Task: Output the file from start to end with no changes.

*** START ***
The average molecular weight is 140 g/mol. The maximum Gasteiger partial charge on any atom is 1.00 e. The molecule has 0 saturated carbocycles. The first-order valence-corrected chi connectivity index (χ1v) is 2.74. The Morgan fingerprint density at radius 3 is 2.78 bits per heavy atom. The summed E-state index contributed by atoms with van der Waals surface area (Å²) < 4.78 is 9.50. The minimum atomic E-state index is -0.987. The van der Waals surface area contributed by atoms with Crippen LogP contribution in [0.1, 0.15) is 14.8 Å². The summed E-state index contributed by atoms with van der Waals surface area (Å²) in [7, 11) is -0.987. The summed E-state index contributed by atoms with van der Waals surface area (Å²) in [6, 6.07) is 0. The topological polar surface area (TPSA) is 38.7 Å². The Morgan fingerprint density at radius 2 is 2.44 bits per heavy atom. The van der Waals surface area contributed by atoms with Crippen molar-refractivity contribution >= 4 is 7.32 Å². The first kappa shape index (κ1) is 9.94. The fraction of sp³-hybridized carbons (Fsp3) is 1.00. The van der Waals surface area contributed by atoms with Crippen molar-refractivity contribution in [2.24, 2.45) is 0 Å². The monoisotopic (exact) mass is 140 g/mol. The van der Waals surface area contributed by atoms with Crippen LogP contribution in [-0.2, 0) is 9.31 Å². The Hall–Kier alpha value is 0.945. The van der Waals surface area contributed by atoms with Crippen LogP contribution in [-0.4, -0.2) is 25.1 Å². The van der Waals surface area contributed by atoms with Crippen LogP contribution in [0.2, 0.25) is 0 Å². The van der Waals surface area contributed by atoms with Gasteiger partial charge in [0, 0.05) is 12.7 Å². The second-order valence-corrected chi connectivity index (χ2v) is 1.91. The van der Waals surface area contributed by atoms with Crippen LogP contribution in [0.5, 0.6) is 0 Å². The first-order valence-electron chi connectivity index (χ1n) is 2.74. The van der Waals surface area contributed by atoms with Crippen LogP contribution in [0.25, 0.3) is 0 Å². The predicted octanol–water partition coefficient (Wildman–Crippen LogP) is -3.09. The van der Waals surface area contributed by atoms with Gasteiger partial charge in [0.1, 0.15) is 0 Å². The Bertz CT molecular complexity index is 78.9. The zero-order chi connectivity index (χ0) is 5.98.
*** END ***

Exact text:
The average molecular weight is 140 g/mol. The maximum Gasteiger partial charge on any atom is 1.00 e. The molecule has 0 saturated carbocycles. The first-order valence-corrected chi connectivity index (χ1v) is 2.74. The Morgan fingerprint density at radius 3 is 2.78 bits per heavy atom. The summed E-state index contributed by atoms with van der Waals surface area (Å²) < 4.78 is 9.50. The minimum atomic E-state index is -0.987. The van der Waals surface area contributed by atoms with Crippen LogP contribution in [0.1, 0.15) is 14.8 Å². The summed E-state index contributed by atoms with van der Waals surface area (Å²) in [7, 11) is -0.987. The summed E-state index contributed by atoms with van der Waals surface area (Å²) in [6, 6.07) is 0. The topological polar surface area (TPSA) is 38.7 Å². The Morgan fingerprint density at radius 2 is 2.44 bits per heavy atom. The van der Waals surface area contributed by atoms with Crippen molar-refractivity contribution >= 4 is 7.32 Å². The first kappa shape index (κ1) is 9.94. The fraction of sp³-hybridized carbons (Fsp3) is 1.00. The van der Waals surface area contributed by atoms with Crippen molar-refractivity contribution in [2.24, 2.45) is 0 Å². The monoisotopic (exact) mass is 140 g/mol. The van der Waals surface area contributed by atoms with Crippen LogP contribution in [-0.2, 0) is 9.31 Å². The Hall–Kier alpha value is 0.945. The van der Waals surface area contributed by atoms with Crippen LogP contribution in [-0.4, -0.2) is 25.1 Å². The van der Waals surface area contributed by atoms with Crippen LogP contribution in [0.2, 0.25) is 0 Å². The van der Waals surface area contributed by atoms with Gasteiger partial charge in [0, 0.05) is 12.7 Å². The second-order valence-corrected chi connectivity index (χ2v) is 1.91. The van der Waals surface area contributed by atoms with Crippen LogP contribution in [0.5, 0.6) is 0 Å². The first-order valence-electron chi connectivity index (χ1n) is 2.74. The van der Waals surface area contributed by atoms with Crippen LogP contribution in [0.25, 0.3) is 0 Å². The predicted octanol–water partition coefficient (Wildman–Crippen LogP) is -3.09. The van der Waals surface area contributed by atoms with Gasteiger partial charge in [0.1, 0.15) is 0 Å². The Bertz CT molecular complexity index is 78.9. The zero-order chi connectivity index (χ0) is 5.98.